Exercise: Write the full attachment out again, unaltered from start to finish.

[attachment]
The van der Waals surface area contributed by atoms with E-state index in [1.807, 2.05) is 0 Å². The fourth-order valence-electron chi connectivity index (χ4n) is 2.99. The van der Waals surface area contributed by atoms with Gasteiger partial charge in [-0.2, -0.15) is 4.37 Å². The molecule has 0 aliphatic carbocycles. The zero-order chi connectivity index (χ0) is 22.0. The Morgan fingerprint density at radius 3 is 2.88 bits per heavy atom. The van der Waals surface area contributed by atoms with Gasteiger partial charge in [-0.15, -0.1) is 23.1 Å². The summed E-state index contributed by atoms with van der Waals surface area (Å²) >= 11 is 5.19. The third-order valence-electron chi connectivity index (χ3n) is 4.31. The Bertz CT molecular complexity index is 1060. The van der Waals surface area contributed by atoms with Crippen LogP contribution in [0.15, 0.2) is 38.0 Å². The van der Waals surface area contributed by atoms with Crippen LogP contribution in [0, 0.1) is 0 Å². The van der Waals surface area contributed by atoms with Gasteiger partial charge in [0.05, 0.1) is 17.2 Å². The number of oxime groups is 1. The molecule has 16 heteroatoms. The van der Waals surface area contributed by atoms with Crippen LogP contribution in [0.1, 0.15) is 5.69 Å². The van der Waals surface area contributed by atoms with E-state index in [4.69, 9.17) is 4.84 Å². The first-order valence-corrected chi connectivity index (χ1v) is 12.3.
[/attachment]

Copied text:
The van der Waals surface area contributed by atoms with E-state index in [1.807, 2.05) is 0 Å². The fourth-order valence-electron chi connectivity index (χ4n) is 2.99. The van der Waals surface area contributed by atoms with Gasteiger partial charge in [-0.2, -0.15) is 4.37 Å². The molecule has 0 aliphatic carbocycles. The zero-order chi connectivity index (χ0) is 22.0. The Morgan fingerprint density at radius 3 is 2.88 bits per heavy atom. The van der Waals surface area contributed by atoms with Gasteiger partial charge in [-0.15, -0.1) is 23.1 Å². The summed E-state index contributed by atoms with van der Waals surface area (Å²) >= 11 is 5.19. The third-order valence-electron chi connectivity index (χ3n) is 4.31. The Bertz CT molecular complexity index is 1060. The van der Waals surface area contributed by atoms with Crippen LogP contribution in [0.15, 0.2) is 38.0 Å². The van der Waals surface area contributed by atoms with Crippen LogP contribution in [0, 0.1) is 0 Å². The van der Waals surface area contributed by atoms with Gasteiger partial charge in [0.05, 0.1) is 17.2 Å². The number of oxime groups is 1. The molecule has 16 heteroatoms. The van der Waals surface area contributed by atoms with Crippen LogP contribution in [0.1, 0.15) is 5.69 Å². The van der Waals surface area contributed by atoms with E-state index in [4.69, 9.17) is 4.84 Å². The first-order valence-corrected chi connectivity index (χ1v) is 12.3.